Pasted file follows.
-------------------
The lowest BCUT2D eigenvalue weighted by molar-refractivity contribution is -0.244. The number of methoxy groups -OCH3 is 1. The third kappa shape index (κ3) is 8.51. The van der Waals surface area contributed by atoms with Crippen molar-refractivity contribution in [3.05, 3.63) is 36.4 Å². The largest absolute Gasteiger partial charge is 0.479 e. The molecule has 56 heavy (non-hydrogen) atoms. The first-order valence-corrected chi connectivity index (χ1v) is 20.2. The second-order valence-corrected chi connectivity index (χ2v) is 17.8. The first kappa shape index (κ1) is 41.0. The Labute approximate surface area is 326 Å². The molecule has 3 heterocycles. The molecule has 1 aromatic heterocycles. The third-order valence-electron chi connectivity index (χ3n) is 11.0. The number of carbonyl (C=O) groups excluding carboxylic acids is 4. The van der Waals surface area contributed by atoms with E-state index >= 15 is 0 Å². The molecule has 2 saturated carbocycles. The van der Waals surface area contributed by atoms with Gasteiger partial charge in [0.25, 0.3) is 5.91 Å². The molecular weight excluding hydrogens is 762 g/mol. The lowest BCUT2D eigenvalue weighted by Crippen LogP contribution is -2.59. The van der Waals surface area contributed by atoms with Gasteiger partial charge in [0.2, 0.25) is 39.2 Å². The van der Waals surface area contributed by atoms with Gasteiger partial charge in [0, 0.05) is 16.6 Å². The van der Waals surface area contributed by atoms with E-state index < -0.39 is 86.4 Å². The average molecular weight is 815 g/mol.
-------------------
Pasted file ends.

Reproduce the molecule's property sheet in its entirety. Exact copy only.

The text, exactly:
The lowest BCUT2D eigenvalue weighted by molar-refractivity contribution is -0.244. The number of methoxy groups -OCH3 is 1. The third kappa shape index (κ3) is 8.51. The van der Waals surface area contributed by atoms with Crippen molar-refractivity contribution in [3.05, 3.63) is 36.4 Å². The largest absolute Gasteiger partial charge is 0.479 e. The molecule has 56 heavy (non-hydrogen) atoms. The first-order valence-corrected chi connectivity index (χ1v) is 20.2. The second-order valence-corrected chi connectivity index (χ2v) is 17.8. The first kappa shape index (κ1) is 41.0. The Labute approximate surface area is 326 Å². The molecule has 3 heterocycles. The molecule has 1 aromatic heterocycles. The third-order valence-electron chi connectivity index (χ3n) is 11.0. The number of carbonyl (C=O) groups excluding carboxylic acids is 4. The van der Waals surface area contributed by atoms with E-state index >= 15 is 0 Å². The molecule has 2 saturated carbocycles. The van der Waals surface area contributed by atoms with Gasteiger partial charge in [0.25, 0.3) is 5.91 Å². The molecular weight excluding hydrogens is 762 g/mol. The lowest BCUT2D eigenvalue weighted by Crippen LogP contribution is -2.59. The van der Waals surface area contributed by atoms with Gasteiger partial charge in [0.2, 0.25) is 39.2 Å². The van der Waals surface area contributed by atoms with Gasteiger partial charge in [0, 0.05) is 16.6 Å². The van der Waals surface area contributed by atoms with E-state index < -0.39 is 86.4 Å². The average molecular weight is 815 g/mol.